Guide - for more information on chimney sweeping, read our complete guide here.

Ensure your property is sufficiently ventilated

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Open fireplaces and wood burning stoves only operate at their best when they have a sufficient supply of oxygen.

Ensuring that the fireplace or stove in your rental property is able to burn properly is an important way of reducing the risk of CO build-up or other issues.

You can ensure adequate ventilation of the fireplace or stove by installing appropriate air vents in the room in which the fireplace or stove is located.

If you’re not too sure what types of air vents you require, or how many, read our complete guide to air vents below.

Guide - for more information on fireplace and stove air vents, read our complete guide.

Check your insurance policy

Before you put your property on the rental market, you should not only ensure that it is properly insured, but that the policy covers the use of an open fireplace or stove.

Some insurers will flat out refuse to cover a rental property if it has an open fireplace or stove, whilst others will provide cover only if the fireplace/stove and chimney are properly and regularly maintained.

Should the latter be the case for your insurance, then you’ll need to make sure you’ve got regular chimney inspections and sweeps scheduled in.

Consider buying a new up-to-date stove

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Whilst stoves do last a long time, they don’t last forever.

Over time the continual expansion and contraction of the stove’s firebox as it heats up and cools down can cause the metal to fatigue - leading to smoke leaks and poor function of the stove.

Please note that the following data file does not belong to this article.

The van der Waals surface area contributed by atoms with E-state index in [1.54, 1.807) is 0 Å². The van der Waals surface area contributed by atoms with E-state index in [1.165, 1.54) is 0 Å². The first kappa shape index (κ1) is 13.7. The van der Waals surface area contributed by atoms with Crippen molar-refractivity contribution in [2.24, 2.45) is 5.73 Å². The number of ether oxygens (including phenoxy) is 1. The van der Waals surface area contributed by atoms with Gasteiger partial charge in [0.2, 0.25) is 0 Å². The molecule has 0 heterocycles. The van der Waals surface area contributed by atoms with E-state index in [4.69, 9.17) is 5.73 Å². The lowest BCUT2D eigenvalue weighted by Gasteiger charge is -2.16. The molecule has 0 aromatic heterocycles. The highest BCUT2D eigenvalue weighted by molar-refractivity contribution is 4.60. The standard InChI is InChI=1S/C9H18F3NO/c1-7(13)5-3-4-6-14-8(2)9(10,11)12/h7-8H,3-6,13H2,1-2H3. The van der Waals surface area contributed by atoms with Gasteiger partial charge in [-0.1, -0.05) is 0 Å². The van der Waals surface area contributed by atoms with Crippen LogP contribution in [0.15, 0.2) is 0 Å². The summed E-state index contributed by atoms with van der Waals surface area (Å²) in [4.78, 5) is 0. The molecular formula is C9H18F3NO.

Other parts of a stove can also degrade over time. For example, the stove door, being continually opened and closed, and also experiencing heat expansion and contraction, can become loose, leading to leaks and impaired stove performance.

Whilst a new stove may seem like a big investment, it really can be worth it from a fire safety perspective. By providing your tenants with a fully-functioning stove that burns perfectly, you will drastically reduce the likelihood of things going wrong.

Explore Trade Price Flues’ complete range of stoves here.


If you’re a landlord with a property with an open fireplace or stove, we hope you’ve found this article helpful.

However, we must stress that this article is purely for informational purposes and shouldn’t be viewed as the final word in rental property fire safety.

Regulations change on a continual basis and we cannot guarantee that this article will be updated concurrently.

As such, we would refer you to the UK Government website which is regularly updated with the latest safety responsibilities required of landlords.

Get your chimney fit for purpose

Do you need to install a new chimney liner? Perhaps you need to pick up some carbon monoxide detectors? Or you need to install some new air vents on your property?

Whatever it is, if you require something to improve the chimney on your rental property, you’ll find it at Trade Price Flues.

Shop chimney flue parts and accessories at Trade Price Flues now

For more chimney, stove and fireplace advice, explore the Trade Price Flues blog

Why You Should Insulate Your Chimney | A Complete Guide to Log Burner Flues | How Do You Fit a Chimney Liner?

10th Feb 2022 Trade Price Flues